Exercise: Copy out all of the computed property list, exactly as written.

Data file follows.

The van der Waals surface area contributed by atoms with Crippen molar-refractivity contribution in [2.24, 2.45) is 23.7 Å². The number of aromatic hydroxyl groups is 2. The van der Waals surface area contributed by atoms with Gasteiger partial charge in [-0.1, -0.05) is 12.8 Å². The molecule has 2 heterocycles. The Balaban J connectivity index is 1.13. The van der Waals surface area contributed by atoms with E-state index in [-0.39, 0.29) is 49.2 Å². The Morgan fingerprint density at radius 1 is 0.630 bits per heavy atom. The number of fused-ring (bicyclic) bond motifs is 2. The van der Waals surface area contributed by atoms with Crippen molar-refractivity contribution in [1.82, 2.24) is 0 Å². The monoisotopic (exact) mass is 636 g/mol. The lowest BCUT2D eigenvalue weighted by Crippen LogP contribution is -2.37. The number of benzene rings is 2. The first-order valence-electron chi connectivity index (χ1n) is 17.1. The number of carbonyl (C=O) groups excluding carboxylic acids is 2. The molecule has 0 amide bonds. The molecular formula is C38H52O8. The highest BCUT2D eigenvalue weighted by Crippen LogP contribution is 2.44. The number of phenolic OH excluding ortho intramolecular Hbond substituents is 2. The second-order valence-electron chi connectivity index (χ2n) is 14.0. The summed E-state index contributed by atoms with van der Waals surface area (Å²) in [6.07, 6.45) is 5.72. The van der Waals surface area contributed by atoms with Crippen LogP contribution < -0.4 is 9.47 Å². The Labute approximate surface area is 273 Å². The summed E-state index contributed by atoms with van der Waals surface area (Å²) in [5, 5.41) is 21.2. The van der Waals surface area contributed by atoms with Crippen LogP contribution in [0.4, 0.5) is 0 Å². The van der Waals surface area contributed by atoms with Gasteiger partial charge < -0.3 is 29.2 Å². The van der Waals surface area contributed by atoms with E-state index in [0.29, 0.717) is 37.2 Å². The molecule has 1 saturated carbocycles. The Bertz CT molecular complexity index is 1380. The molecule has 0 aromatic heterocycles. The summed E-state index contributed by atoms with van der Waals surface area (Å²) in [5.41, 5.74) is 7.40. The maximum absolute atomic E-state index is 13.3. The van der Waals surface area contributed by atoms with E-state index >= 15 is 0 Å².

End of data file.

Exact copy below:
The van der Waals surface area contributed by atoms with Crippen molar-refractivity contribution in [2.24, 2.45) is 23.7 Å². The number of aromatic hydroxyl groups is 2. The van der Waals surface area contributed by atoms with Gasteiger partial charge in [-0.1, -0.05) is 12.8 Å². The molecule has 2 heterocycles. The Balaban J connectivity index is 1.13. The van der Waals surface area contributed by atoms with E-state index in [-0.39, 0.29) is 49.2 Å². The Morgan fingerprint density at radius 1 is 0.630 bits per heavy atom. The number of fused-ring (bicyclic) bond motifs is 2. The van der Waals surface area contributed by atoms with Crippen molar-refractivity contribution in [1.82, 2.24) is 0 Å². The monoisotopic (exact) mass is 636 g/mol. The lowest BCUT2D eigenvalue weighted by Crippen LogP contribution is -2.37. The number of benzene rings is 2. The first-order valence-electron chi connectivity index (χ1n) is 17.1. The number of carbonyl (C=O) groups excluding carboxylic acids is 2. The molecule has 0 amide bonds. The molecular formula is C38H52O8. The highest BCUT2D eigenvalue weighted by Crippen LogP contribution is 2.44. The number of phenolic OH excluding ortho intramolecular Hbond substituents is 2. The second-order valence-electron chi connectivity index (χ2n) is 14.0. The summed E-state index contributed by atoms with van der Waals surface area (Å²) in [6.07, 6.45) is 5.72. The van der Waals surface area contributed by atoms with Crippen LogP contribution < -0.4 is 9.47 Å². The Labute approximate surface area is 273 Å². The summed E-state index contributed by atoms with van der Waals surface area (Å²) in [5, 5.41) is 21.2. The van der Waals surface area contributed by atoms with Crippen LogP contribution in [0.4, 0.5) is 0 Å². The van der Waals surface area contributed by atoms with Gasteiger partial charge < -0.3 is 29.2 Å². The van der Waals surface area contributed by atoms with E-state index in [0.29, 0.717) is 37.2 Å². The molecule has 1 saturated carbocycles. The Bertz CT molecular complexity index is 1380. The molecule has 0 aromatic heterocycles. The summed E-state index contributed by atoms with van der Waals surface area (Å²) in [5.41, 5.74) is 7.40. The maximum absolute atomic E-state index is 13.3. The van der Waals surface area contributed by atoms with E-state index >= 15 is 0 Å².